The travel superlatives list just keeps growing in China, which just marked 100 years of the Chinese Communist Party.
In Shanghai, travellers can check into the world's tallest hotel: J Hotel Shanghai Tower.
Perched on the top floors of the 632m Shanghai Tower — China's tallest building — the hotel opened on 19 June with 165 rooms, including 34 suites.
Rooms and suites, located from levels 86 to 98, vary from 62sqm to 380sqm.
The hotel also features 24/7 butler service, Chinese tea sets in every room, toiletries by Hermes and Diptyque, an indoor swimming pool, health management services and an anti-ageing spa.
The Chengdu Tianfu International Airport has an estimated capacity of 120 million passengers. Photo Credit: Alstom
Another mega-airport opens in China
In Sichuan, the Chengdu Tianfu International Airport waved off its inaugural flight by Sichuan Airlines on 27 June, bound for Beijing.
Chengdu, the capital of Sichuan province, is China's third city to have two international airports — after Shanghai and Beijing.
The new Tianfu airport is currently restricted to domestic flights, with only two terminals and three runways are in operation.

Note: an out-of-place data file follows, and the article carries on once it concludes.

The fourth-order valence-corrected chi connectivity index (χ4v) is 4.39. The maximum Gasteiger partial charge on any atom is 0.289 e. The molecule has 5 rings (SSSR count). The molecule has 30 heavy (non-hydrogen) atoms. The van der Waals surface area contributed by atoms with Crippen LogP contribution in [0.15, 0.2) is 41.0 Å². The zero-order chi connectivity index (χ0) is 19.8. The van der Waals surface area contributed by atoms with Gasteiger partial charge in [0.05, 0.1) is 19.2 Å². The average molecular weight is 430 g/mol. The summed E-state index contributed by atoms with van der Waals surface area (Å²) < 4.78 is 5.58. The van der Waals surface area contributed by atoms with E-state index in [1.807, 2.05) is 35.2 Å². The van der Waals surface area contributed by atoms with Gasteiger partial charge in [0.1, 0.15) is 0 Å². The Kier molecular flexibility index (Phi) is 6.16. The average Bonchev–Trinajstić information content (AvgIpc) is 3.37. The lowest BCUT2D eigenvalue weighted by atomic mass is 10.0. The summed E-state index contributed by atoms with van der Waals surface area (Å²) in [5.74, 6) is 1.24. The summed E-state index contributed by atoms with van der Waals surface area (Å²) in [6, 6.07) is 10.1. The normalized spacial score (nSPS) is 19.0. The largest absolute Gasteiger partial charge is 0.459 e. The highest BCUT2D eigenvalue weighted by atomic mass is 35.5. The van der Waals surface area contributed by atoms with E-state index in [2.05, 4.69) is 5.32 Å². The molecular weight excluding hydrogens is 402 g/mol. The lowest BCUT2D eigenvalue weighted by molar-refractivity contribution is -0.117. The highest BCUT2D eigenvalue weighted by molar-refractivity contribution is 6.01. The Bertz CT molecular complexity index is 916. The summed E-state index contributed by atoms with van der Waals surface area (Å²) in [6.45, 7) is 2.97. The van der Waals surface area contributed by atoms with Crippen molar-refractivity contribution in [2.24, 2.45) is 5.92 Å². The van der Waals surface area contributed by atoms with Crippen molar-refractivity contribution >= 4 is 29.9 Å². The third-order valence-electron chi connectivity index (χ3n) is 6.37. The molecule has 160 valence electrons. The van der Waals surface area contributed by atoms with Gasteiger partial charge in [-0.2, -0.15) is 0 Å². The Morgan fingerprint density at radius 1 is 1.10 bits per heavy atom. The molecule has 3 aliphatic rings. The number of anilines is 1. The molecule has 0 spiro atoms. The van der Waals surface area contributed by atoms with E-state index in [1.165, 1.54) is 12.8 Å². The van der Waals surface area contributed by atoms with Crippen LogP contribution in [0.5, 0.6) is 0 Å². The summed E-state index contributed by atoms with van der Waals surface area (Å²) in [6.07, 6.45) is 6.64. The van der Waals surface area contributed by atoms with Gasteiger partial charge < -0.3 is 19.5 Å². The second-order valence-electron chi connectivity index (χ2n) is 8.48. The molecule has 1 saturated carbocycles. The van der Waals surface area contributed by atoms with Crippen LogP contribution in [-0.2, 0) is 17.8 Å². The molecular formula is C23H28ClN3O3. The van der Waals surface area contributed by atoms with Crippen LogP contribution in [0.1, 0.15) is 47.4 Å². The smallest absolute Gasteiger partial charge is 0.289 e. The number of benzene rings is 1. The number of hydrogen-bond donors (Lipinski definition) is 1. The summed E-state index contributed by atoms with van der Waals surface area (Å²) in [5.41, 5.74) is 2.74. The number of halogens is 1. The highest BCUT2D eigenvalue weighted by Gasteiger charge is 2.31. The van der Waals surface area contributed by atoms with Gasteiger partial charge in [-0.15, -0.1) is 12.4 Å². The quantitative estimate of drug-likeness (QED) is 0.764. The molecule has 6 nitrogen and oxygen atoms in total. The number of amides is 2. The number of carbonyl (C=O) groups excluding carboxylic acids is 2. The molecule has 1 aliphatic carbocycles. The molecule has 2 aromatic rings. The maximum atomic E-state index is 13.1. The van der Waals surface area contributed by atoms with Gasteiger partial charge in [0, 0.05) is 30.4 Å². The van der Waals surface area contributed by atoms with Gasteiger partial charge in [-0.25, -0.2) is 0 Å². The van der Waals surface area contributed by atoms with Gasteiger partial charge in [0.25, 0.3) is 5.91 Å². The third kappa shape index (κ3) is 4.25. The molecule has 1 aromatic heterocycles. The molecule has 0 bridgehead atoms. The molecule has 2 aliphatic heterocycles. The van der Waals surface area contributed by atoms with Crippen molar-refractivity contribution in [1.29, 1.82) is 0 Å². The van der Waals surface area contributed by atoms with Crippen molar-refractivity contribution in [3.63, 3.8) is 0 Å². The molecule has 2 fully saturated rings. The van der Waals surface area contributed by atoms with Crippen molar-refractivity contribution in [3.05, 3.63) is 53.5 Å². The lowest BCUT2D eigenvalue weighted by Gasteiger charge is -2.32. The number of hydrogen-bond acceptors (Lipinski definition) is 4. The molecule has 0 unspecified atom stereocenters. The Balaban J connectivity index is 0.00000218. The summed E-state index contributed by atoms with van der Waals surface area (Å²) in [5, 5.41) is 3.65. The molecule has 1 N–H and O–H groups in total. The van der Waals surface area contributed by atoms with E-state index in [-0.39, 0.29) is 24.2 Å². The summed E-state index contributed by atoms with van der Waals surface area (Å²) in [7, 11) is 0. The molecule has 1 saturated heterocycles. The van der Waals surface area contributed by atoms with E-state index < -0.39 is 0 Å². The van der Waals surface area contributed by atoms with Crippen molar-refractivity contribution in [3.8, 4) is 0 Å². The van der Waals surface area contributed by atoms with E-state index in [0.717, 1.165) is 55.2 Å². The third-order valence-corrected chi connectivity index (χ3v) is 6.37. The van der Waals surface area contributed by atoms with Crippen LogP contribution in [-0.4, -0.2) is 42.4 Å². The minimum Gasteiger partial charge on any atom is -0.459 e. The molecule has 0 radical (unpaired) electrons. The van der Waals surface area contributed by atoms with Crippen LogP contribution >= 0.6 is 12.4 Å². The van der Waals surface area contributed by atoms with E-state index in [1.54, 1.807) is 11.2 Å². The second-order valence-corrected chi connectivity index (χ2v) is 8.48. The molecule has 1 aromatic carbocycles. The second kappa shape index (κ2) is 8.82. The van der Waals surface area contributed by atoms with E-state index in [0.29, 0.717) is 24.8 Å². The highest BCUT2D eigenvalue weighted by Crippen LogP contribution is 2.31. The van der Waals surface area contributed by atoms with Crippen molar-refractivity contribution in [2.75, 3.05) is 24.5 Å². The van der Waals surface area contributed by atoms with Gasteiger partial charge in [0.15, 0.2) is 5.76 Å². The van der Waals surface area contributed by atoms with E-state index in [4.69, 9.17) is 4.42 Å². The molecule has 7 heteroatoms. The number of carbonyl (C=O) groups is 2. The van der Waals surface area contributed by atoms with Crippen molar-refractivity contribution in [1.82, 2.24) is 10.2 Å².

But when the RMB70 billion Chinese (US$10.8 billion) airport fully opens up, its annual handling capacity will shoot up to 120 million passengers, reported state media outlet Xinhua.
Chengdu Tianfu International Airport will feature new technologies such as self check-in kiosks, self-boarding gates, facial recognition software and AI robot concierges.
A new metro line connecting the new air hub to Chengdu Shuangliu International Airport is expected to be launch in 2023.
The Qinghai-Tibet railway line on the Tibetan plateau near Lhasa. Photo Credit: Getty Images/Kylie Nicholson
A high-speed train to the "roof of the world"
In China's vast interior, Tibet's first bullet train has entered into service on 25 June, linking Tibetan capital Lhasa with the city of Nyingchi.
Taking six years to construct, the US$5.6 billion project is run by state-owned China State Railway Group.
The 435km Lhasa-Nyingchi lineline passes through a total of 47 tunnels and 121 bridges, including the 525m-long Zangmu Railway Bridge, the world's largest and highest arch bridge.
To manage the high altitudes, cabins are pumped with constant oxygen levels at 23.6% — higher than the usual 21% in normal circumstances — and special glass windows to handle Tibet's high UV levels.
However, the trains in Tibet operate at about 160km per hour, significantly slower than the maximum speeds of 350km per hour on many of China's other lines.